In Kotlin, the terms “mutable” and “immutable” apply not only to variables but also to collections. Much like an immutable variable representing a read-only value, an immutable list contains items that must never be altered. Its syntax is as follows:
var/val listName = listOf(value1, value2, value3)
varin your declaration as well as a descriptive list name.
listOf. This indicates an immutable list.
Note: Once initialized as a
List<String>, the list can only hold String values.
Keeping the above syntax in mind, let’s create an immutable list of String values that represent the countries we’ve visited:
var countriesVisited = listOf("Japan", "Colombia", "Kenya", "Jordan")
countriesVisited was declared a mutable variable with the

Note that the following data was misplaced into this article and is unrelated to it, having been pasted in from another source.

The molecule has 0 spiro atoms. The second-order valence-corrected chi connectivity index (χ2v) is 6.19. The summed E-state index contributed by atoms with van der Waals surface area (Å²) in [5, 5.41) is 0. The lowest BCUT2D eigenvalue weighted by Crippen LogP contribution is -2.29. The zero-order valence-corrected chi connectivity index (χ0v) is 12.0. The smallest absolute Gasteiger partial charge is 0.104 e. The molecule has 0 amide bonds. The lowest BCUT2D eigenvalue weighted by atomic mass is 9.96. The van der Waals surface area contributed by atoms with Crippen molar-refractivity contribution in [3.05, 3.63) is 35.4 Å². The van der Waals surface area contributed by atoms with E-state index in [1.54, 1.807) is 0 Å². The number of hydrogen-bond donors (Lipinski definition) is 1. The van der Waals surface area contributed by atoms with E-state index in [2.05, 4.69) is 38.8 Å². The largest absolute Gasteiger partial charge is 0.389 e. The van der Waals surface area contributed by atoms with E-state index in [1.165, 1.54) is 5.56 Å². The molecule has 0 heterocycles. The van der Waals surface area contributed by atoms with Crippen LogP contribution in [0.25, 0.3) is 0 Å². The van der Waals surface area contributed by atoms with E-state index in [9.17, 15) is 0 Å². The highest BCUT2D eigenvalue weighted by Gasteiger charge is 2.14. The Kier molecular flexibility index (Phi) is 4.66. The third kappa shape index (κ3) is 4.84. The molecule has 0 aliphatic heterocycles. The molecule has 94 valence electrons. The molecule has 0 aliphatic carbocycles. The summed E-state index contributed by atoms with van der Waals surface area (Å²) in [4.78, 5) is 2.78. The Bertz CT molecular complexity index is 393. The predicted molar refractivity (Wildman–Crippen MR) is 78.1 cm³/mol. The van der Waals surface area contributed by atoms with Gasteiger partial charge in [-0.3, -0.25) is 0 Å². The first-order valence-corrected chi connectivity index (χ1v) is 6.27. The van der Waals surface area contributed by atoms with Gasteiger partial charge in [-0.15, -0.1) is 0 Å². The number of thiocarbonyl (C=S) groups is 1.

var keyword, we can reassign the value of
countriesVisited to store a different list if we’d like. However, since the list was declared immutable with
listOf, the contents of the list cannot change. They must always remain
println(countriesVisited) // Prints: [Japan, Colombia, Kenya, Jordan]
Lastly, when printed to the screen, the list is contained within square brackets as opposed to parentheses.
We’ve learned a handful of rules and new concepts in this exercise. Don’t get discouraged if it doesn’t all stick right away; we’ll be getting ample practice throughout this lesson. Keep going, and let’s create your first Kotlin list! 📝
In Sports.kt, create an immutable list containing the following water sports:
Store this list in a variable,
Output the value of
waterSports on the following line using a print statement.